4. Share the love.

Use social media to connect with other artists. Like their posts, share their content, or drop them a comment when you see something you like. The feeling will be mutual and while you help extend their network and reach, they will accelerate yours.

5. Hashtags can #help.

Hashtags can help others find you. Do some exploring – what hashtags are other artists using with their work? If you’re at an event, find the tag and get in on the fun. Or see what content you can leverage with a trending hashtag. April 25 is #DenimDay – get creative or just post yourself deep in the creative process wearing your blue jeans.

Need an example? Check out a few of our members making great use of social media: https://www.instagram.com/kiamstudio/https://www.instagram.com/atticgold/; https://www.facebook.com/SandyMiddletonPhotographicArt/ ; https://www.facebook.com/DSTRCTGuelph/; https://twitter.com/emwf

Interested in more How To’s from GAC? Let us know what you’d like to learn more about by contacting This email address is being protected from spambots. You need JavaScript enabled to view it. 

One of Guelph's Musical Icons Chooses Easter Requiem For Farewell Concert

 by Katie Wilde

This Saturday marks one last chance to see the Guelph Chamber Choir perform under the direction of its founding artistic director, Gerald Neufeld.

After 37 years of leadership, under which the choir has developed its international reputation for excellence, Neufeld is retiring. The past year has seen a farewell season of sold out concerts and a new CD recording, Carols of the Bells, released at the end of 2017.

Truly, Saturday’s concert program could not be better timed. As the choir director explains,

"Easter weekend can be a time of reflection for people about their mortality even if they do not espouse a religious faith. Brahms’ Requiem is a deeply moving work of comfort and, ultimately, a work of joy. To quote Psalm 126 from the first movement, “They that sow in tears shall reap in joy. He that goes forth and weeps… shall doubtless come again with rejoicing.” The second half of the concert begins with three pieces that are like a Good Friday meditation with words from the traditional Requiem Mass. It ends with three pieces that encapsulate the essence of joy and a love for music, a feeling that people often have on Easter Day or with hints of Spring that we experience at this time of year."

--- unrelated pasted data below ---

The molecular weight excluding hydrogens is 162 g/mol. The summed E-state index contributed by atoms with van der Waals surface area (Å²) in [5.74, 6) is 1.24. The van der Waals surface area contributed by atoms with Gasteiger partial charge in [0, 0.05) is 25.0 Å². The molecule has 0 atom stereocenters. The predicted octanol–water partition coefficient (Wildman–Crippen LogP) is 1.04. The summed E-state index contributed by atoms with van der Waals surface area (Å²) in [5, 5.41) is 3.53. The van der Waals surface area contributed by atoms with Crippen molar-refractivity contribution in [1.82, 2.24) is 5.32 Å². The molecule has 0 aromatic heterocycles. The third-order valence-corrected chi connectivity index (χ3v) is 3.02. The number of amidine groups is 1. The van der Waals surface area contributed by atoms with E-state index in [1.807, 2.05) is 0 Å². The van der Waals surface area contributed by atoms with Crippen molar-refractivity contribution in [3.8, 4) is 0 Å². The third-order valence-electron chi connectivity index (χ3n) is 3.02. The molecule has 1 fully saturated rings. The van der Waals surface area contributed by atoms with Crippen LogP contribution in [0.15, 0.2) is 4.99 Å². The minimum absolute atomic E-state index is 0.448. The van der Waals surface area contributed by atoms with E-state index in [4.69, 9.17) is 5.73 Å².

During a busy week of rehearsals, Neufeld found some time for an interview in which he reflects on this time of endings and new beginnings.

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Some members have been in the Guelph Chamber Choir since its inception. Gerald Neufeld and members of the Guelph Chamber Choir, 1986-86 (left) and 2012-13 (right). Images courtesy of Guelph Chamber Choir.

The article recently published in Dynamic (p. 20) is a great overview of your career with the choir. Are there any smaller significant memories, particular to a single place, time or person that you’d like to share?
An important occasion that I member fondly is the first major concert that was given in the newly constructed River Run Centre.  The GCC and friends performed Orff's Carmina Burana for the opening of the Guelph Spring Festival that year.  Even with challenges of a bare stage with no sound shell, the excitement on stage and in the audience was palpable.  We were all so happy to have a concert hall that still needed a lot of finishing but was just right for Guelph.

You’ll be staying on as artistic director during the search for a new conductor, with finalists conducting the first two concerts of the fall season. Have you ever been on the other side, (at the risk of sounding overly dramatic) conducting for your life?
Yes. I have been in quite a number of important competitions.  The first one was for the Leslie Bell Competition for Choral Conductors which, to my surprise, I won when I was still quite young.  The second was for a Canada Council Grant to pursue doctoral studies at the University of Iowa. From the 14 candidates that conducted the Elmer Iseler Singers in competition for this grant, I was the fortunate winner of substantial funding for 2 years of study.  I have entered the Guelph Chamber Choir in many CBC competitions for amateur choirs, some which we won and more that we didn't win. These were all very important learning experiences for me and the choir. 

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"Then and Now", Gerald Neufeld in the 1980s, and in 2016. Images courtesy of the Guelph Chamber Choir.